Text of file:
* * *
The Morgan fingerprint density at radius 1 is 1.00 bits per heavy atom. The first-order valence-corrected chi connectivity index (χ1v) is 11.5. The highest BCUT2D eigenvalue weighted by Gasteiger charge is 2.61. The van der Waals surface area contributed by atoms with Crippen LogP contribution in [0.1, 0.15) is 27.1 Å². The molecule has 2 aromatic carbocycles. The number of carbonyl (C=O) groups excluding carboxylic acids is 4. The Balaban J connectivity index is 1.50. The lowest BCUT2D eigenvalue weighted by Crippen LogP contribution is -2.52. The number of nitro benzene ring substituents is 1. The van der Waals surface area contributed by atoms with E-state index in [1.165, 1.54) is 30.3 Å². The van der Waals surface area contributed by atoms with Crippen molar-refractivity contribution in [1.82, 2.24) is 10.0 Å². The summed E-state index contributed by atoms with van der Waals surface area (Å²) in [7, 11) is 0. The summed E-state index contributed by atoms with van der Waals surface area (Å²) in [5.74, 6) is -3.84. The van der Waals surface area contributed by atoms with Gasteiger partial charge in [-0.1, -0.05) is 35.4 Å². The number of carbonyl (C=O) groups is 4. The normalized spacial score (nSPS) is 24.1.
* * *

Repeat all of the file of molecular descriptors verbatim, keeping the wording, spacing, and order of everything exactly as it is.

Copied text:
The Morgan fingerprint density at radius 1 is 1.00 bits per heavy atom. The first-order valence-corrected chi connectivity index (χ1v) is 11.5. The highest BCUT2D eigenvalue weighted by Gasteiger charge is 2.61. The van der Waals surface area contributed by atoms with Crippen LogP contribution in [0.1, 0.15) is 27.1 Å². The molecule has 2 aromatic carbocycles. The number of carbonyl (C=O) groups excluding carboxylic acids is 4. The Balaban J connectivity index is 1.50. The lowest BCUT2D eigenvalue weighted by Crippen LogP contribution is -2.52. The number of nitro benzene ring substituents is 1. The van der Waals surface area contributed by atoms with E-state index in [1.165, 1.54) is 30.3 Å². The van der Waals surface area contributed by atoms with Crippen molar-refractivity contribution in [1.82, 2.24) is 10.0 Å². The summed E-state index contributed by atoms with van der Waals surface area (Å²) in [7, 11) is 0. The summed E-state index contributed by atoms with van der Waals surface area (Å²) in [5.74, 6) is -3.84. The van der Waals surface area contributed by atoms with Gasteiger partial charge in [-0.1, -0.05) is 35.4 Å². The number of carbonyl (C=O) groups is 4. The normalized spacial score (nSPS) is 24.1.